It's Sunday, but instead of complaining about George Will's complaining–we'll do that tomorrow maybe–let's just read Michael Medved and marvel:
Actually, there’s little chance that atheists will succeed in placing one of their own in the White House at any time in the foreseeable future, and it continues to make powerful sense for voters to shun potential presidents who deny the existence of God. An atheist may be a good person, a good politician, a good family man (or woman), and even a good patriot, but a publicly proclaimed non-believer as president would, for three reasons, be bad for the country.
Hollowness and Hypocrisy at State Occasions. As Constitutional scholars all point out, the Presidency uniquely combines the two functions of head of government (like the British Prime Minister) and head of state (like the Queen of England). POTUS not only appoints cabinet members and shapes foreign policy and delivers addresses to Congress, but also presides over solemn and ceremonial occasions. Just as the Queen plays a formal role as head of the Church of England, the President functions as head of the “Church of America” – that informal, tolerant but profoundly important civic religion that dominates all our national holidays and historic milestones. For instance, try to imagine an atheist president issuing the annual Thanksgiving proclamation. To whom would he extend thanks in the name of his grateful nation –-the Indians in Massachusetts?
Well, he probably ought to thank the Indians in Massachusetts, but that's another matter. The more basic point is this: last time I checked, there is no "Church of America," so that analogy does even rise to the level of weakness. Solemn occasions are somewhat like church–you can't get up and go to the bathroom, you sit or stand watching a podium where someone talks–but that's about it. Besides, if those things make something "church," if only analogously, then as one who talks somewhat ceremoniously to a group of people who may or may not have to go to the bathroom, I'm a priest.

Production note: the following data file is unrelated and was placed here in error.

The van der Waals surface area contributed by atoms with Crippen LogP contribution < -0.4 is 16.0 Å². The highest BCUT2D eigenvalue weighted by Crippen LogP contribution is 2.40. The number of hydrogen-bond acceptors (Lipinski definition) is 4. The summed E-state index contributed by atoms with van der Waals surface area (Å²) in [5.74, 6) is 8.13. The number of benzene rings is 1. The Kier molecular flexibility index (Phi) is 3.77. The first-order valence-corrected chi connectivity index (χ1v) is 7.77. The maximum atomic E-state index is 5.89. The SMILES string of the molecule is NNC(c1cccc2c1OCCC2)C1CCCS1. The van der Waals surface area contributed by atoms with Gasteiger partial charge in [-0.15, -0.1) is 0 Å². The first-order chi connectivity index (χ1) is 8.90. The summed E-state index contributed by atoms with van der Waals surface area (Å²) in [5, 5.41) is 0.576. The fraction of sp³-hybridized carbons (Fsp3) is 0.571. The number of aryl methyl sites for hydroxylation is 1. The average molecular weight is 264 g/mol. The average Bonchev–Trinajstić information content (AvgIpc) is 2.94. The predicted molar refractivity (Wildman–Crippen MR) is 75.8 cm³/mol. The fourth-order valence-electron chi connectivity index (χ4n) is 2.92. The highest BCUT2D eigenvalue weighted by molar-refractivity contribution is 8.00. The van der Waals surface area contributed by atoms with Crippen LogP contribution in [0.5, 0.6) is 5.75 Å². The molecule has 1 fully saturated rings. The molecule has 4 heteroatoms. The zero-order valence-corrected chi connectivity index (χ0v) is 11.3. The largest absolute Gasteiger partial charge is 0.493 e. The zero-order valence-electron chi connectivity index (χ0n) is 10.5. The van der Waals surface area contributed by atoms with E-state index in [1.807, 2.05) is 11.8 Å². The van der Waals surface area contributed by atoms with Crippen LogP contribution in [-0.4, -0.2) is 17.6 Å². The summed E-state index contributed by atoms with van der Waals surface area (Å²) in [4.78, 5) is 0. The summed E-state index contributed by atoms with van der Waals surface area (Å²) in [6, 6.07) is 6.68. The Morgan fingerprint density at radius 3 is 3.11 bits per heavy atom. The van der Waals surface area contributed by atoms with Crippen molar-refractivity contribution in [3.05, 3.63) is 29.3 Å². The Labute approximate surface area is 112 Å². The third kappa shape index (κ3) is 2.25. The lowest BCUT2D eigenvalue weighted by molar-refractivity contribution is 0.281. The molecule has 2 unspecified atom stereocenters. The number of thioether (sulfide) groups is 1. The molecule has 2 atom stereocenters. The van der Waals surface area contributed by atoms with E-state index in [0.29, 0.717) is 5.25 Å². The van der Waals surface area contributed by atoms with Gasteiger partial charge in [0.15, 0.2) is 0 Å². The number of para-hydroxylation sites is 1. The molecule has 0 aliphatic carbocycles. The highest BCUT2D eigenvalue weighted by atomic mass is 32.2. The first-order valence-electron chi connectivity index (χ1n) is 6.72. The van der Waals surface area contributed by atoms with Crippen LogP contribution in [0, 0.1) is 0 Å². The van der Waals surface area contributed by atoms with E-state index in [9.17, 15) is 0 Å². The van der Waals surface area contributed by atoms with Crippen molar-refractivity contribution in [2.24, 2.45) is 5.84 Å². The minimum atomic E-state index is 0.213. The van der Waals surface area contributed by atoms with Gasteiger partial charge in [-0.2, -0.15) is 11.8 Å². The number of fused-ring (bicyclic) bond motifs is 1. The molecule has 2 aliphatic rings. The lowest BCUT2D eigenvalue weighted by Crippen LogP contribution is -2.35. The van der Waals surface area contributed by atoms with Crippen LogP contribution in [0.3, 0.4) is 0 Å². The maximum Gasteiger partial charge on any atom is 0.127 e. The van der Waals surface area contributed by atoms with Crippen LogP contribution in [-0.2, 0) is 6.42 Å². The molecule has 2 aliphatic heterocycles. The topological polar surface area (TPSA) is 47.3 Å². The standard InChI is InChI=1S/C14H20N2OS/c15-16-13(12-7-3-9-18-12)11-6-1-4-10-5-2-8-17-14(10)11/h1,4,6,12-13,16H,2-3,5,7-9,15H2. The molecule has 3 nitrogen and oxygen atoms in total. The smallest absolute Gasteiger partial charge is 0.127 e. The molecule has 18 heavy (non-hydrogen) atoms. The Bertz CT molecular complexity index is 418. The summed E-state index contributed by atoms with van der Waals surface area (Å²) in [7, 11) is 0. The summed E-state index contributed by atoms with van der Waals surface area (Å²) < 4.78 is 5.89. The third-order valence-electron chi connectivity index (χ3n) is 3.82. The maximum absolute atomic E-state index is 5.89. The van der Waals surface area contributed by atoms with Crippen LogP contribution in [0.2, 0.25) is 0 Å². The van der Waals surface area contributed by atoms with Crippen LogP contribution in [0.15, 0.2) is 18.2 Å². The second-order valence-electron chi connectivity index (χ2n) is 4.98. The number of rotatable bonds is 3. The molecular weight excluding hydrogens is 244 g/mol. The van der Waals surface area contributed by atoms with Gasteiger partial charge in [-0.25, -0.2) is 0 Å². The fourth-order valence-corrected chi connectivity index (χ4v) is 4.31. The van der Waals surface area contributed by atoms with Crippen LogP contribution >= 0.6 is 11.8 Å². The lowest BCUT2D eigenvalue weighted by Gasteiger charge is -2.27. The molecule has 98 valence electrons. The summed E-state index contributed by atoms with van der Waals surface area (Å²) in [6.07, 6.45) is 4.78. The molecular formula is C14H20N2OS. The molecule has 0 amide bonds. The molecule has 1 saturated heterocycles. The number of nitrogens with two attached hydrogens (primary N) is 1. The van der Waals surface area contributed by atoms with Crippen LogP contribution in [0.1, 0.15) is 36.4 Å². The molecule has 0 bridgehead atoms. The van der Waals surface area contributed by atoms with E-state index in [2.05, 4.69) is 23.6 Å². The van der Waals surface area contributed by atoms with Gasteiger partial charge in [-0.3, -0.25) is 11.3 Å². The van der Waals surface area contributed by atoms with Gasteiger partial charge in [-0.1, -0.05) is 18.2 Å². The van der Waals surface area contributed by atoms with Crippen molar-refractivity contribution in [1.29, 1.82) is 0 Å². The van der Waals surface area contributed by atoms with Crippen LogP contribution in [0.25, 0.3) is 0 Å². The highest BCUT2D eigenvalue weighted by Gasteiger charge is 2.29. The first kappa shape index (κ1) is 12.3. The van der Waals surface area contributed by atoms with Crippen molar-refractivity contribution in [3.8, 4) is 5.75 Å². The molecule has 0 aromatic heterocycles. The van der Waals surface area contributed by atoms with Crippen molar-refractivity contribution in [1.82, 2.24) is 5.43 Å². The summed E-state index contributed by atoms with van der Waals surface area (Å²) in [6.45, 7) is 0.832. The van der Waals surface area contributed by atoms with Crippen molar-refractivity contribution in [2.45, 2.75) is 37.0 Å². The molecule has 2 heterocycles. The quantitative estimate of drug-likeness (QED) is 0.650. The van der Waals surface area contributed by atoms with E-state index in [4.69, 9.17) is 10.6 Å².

52 thoughts on “State religion”
Jem, thank you! That may be the nicest thing anyone’s ever said to me, honestly. You’re a diamond in the rough. To me, you’ll always be a gem.
BN, thank you for reading. If I may briefly answer your questions — if, that is, the good jcasey will indulge me one final time here before I exit from beneath these garish lights forevermore (if not, jcasey, please feel free to delete my comment, of course) — the quiddity our nature is conceptual, or in Aristotle’s terms “rational.” Man, he said, is the rational animal. Therefore, survival is the goal, yes, but since we are conceptual, survival for man is not primarily physical; it’s psychological and epistemological: “Man spends the majority of his life inside his own head,” as John Milton said. Happiness — or, again in Aristotle’s words, eudaimonism, which he equates with agathon (“flourishing” and “the good,” respectively) — is the ends, yes, but it is not the means. The means are morality. And survival, in the fully human sense of the word, is the standard. Why existence? Because the only alternative to existence is non-existence. But there is no nothing. “Existence exists,” said Aristotle, “and only existence exits.”
Gee Miss Priss,
Thanks for dropping by. But you seemed to have Aristotle confused with someone else. Survival, as Aristotle points out in the beginning of the Nicomachean Ethics, isn’t the goal. The human goal, rather, is, as you put it, eudaimonia. Besides, Aristotle never said, to my knowledge, “existence exists.” I’m unaware that Aristotle had a notion of “existence,” let alone one which “exists.”
Miss Priss has kindly pointed out that I have perhaps misread her remark about survival. It was her view, not Aristotle’s, she was espousing. Many apologies to Miss Priss for that.
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